Streepey 3 acquiring English as a second language will all benefit from having repeated access to the information A flipped classroom allows for class time to be used for more individualized help. For example, in many math classes, the teacher lectures the entire class and then students are sent home with problems to do. Because of this, when students go home after a traditional class, they often have “trouble connecting what they had been taught in class with what they were supposed to apply at home” (“Flipping the Classroom” 3). Students who did not understand or who cannot remember the lesson are unable to do the assigned math problems and may give up. If class lectures are watched at home, the teacher can help students individually in class if they are struggling with a certain aspect of the material and can work with the entire class on more difficult problem solving. In a flipped classroom, the students have already experienced the material from watching the lectures at home and “it frees up more class time for doing hand-on activities and helping students work through concepts they do not understand” (Brunsell 1). Flipping the classroom is also more beneficial for students than a traditional learning environment because it allows time for more in-depth discussions and learning. Students have more time in class to do hands-on projects and to participate in deeper discussions. The students will learn the material more in depth because they are not simply being lectured in class and they will be expected to participate. Students also benefit more from flipped classrooms rather than the traditional learning system because the students have more time to process the information being taught and to formulate their own questions before coming to class.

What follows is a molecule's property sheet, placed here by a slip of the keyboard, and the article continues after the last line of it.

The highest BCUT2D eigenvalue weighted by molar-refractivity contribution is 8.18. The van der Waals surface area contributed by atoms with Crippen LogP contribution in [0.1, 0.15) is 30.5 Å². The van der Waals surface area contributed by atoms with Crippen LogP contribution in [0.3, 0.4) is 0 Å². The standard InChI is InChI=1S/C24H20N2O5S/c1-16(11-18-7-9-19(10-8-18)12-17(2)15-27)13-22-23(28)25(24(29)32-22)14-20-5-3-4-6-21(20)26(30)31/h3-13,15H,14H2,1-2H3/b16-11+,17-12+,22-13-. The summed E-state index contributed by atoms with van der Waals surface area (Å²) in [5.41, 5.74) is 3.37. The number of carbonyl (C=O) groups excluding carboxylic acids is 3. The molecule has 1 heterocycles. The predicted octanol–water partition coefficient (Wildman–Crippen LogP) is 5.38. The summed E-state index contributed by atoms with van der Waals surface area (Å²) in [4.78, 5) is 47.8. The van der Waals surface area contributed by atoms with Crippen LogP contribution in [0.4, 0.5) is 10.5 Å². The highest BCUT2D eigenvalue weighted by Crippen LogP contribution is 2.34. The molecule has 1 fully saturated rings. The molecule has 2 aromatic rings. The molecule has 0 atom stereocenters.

Streepey 4 A current problem with regular education is that standardized testing does not show the individual progress of a student. Khan Academy has come up with a dashboard for each class where the teacher “can follow the progress of each child-where she started, how she progress, and where she got stuck and unstuck” (“Flipping the Classroom 4). The progress of the students can be monitored individually, which a traditional learning environment cannot offer. Learning is not only about how much material you know, but it is also about progression and improvement in learning. With Kahn Academy, each subject area electronically branches to move the student through a series of skills. A teacher can monitor when a student is struggling, which is not possible in a traditional learning environment. Teachers can also “see exactly who has watch which [video]” to make sure the students are doing what they need to be doing (“Flipping The Classroom” 3). If a student is watching the same video multiple times, it will help the teacher to see which students need early intervention. In this way the teachers can make sure that their students understand the material being taught long before it is assessed. A common misconception of having the teachers not lecture during class is that it will “make live teachers less relevant” (“Flipping the Classroom” 1). However, this is not true because the teacher still does his or her job but just in a different way. The teacher still serves as a lecturer but at a different time because they serve as a lecturer at home rather than during class. During class time teachers “serve as mentors rather than lecturers” (Brunsell 2). Teachers guide the discussions of the students during the class time and they help students explore what they have learned. For example, in a traditional math classroom students often have questions on their homework because some of the